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ANZUS for the 21st century

Posted By on May 12, 2017 @ 22:35

Defence Department Secretary Dennis Richardson retired today, after 48 years in the public service. In that time he also headed ASIO and DFAT, and served a term as Australia’s ambassador to Washington. This is an edited version of his farewell speech at the National Press Club in Canberra on the complex three-way relationship of Australia, the US and China.

 

[When I] joined the public service in 1969, the Cold War was 22 years old, and had another 23 years to run. Then the US economy accounted for 37.9% of the global economy while China, then in the midst of the Cultural Revolution, accounted for just under 3%. Today, China’s share of the global economy is 15.5%, with the US at 24.4%, demonstrating both China’s remarkable rise and American resilience.

The events of 9/11 and the subsequent operations in Iraq led to us being militarily engaged in the Middle East alongside the US for most of the past 16 years. The global financial crisis of 2008-9 gave rise to populist and economic nationalism in many Liberal Democracies, contributing to politico-strategic uncertainty and anxiety. That populism, in part, also saw the election of Donald Trump.

All of that, especially the rise of China and the arrival of President Trump, have raised questions about the continued relevance and value of our Alliance with the US and the question of ‘independence’ in Australian policy. But any reassessment of the Alliance should flow from clear-eyed analysis and judgement, not the emotional reaction to one person.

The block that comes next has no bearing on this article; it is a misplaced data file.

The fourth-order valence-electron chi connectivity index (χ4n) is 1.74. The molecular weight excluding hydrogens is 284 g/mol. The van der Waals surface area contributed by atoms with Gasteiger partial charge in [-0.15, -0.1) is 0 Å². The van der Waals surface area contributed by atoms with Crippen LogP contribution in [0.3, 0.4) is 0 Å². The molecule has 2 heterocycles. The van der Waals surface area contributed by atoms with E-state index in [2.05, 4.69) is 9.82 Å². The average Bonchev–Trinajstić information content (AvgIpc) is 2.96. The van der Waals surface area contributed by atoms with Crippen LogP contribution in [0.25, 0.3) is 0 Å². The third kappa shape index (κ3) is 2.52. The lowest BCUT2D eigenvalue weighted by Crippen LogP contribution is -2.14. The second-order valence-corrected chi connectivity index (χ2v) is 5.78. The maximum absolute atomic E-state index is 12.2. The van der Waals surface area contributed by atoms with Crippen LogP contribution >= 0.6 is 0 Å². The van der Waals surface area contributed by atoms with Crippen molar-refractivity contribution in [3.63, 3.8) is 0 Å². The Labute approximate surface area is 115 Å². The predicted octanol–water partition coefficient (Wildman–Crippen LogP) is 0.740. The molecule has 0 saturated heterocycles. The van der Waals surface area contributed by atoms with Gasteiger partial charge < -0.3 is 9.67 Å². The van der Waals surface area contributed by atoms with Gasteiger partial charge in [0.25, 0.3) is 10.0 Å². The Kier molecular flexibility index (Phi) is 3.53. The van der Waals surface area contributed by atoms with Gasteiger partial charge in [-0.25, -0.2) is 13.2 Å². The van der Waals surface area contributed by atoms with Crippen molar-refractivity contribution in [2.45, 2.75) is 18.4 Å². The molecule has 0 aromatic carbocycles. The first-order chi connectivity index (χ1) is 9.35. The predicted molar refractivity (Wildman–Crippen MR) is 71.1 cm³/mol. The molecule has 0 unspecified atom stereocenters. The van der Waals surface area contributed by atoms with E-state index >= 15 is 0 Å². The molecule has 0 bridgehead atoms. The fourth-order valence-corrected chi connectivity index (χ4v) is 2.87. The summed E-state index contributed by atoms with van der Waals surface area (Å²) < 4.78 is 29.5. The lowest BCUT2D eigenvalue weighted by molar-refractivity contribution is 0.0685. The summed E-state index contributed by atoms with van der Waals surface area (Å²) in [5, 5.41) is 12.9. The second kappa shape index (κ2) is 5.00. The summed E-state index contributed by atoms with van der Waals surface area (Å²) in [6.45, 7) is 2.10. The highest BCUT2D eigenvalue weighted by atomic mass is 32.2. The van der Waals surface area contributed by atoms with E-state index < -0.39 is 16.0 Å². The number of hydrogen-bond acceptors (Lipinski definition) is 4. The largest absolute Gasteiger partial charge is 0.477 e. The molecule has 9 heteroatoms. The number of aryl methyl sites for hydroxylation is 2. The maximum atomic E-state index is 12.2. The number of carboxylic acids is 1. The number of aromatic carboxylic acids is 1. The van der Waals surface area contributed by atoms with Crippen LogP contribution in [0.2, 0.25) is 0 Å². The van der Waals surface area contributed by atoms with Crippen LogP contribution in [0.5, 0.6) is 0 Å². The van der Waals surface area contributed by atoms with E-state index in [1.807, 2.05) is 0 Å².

Australian governments generally have a strong and consistent record of charting their own course, with the Alliance part of the overall strategy, not the driver. Indonesia is perhaps the best example of where Australian and US approaches have often diverged. And Australia’s approach to New Zealand after its effective withdrawal from ANZUS in the early 1980’s is another.

At decisive points, Australian governments have very much done their own thing or have pressed the US hard to take a particular course to serve our own interests.

The Howard Government’s decision in 2005 to seek membership of the East Asia Summit and the decision by the Bush Administration to call a G20 Leaders Meeting in 2008, as opposed to a G13 or G14 which would have omitted Australia, are but two examples.

Including the Korean War, Australia has been involved in ten major military operations since 1951, excluding operations such as Cambodia, Rwanda and the Solomon Islands. The US was not involved militarily in the Malayan Emergency or Konfrontasi, and was in a supportive role in East Timor. The Korean War and the 1991 Iraq War were backed by Chapter 7 UN resolutions. Somalia, East Timor and Afghanistan were also supported and framed by UN resolutions.

Without US leadership and involvement, we would not have been in most of the conflicts since 1951. But the Alliance has not always been the sole driver of decision making, with our presence in Iraq/Syria and Afghanistan today serving strong national interests independent of the Alliance. In some instances, without the US we would not have been able to give full effect to our own national interests through the use of force. And sometimes the use of force is necessary.

The Alliance was the dominant reason for our involvement in Vietnam and in the invasion of Iraq. It’s also arguable that, given the world as seen from Canberra in the 1960s, there was a respectable case for Vietnam, independent of the Alliance. And, in the case of Iraq in 2003, the government was very careful about the extent and nature of its on-ground commitment, in contrast to the UK. Australian governments have generally been pragmatic and hard headed in weighing Alliance considerations on matters of war and peace. Understanding that is critical at a time when it is all too easy to opportunistically suggest that Australia lacks policy independence.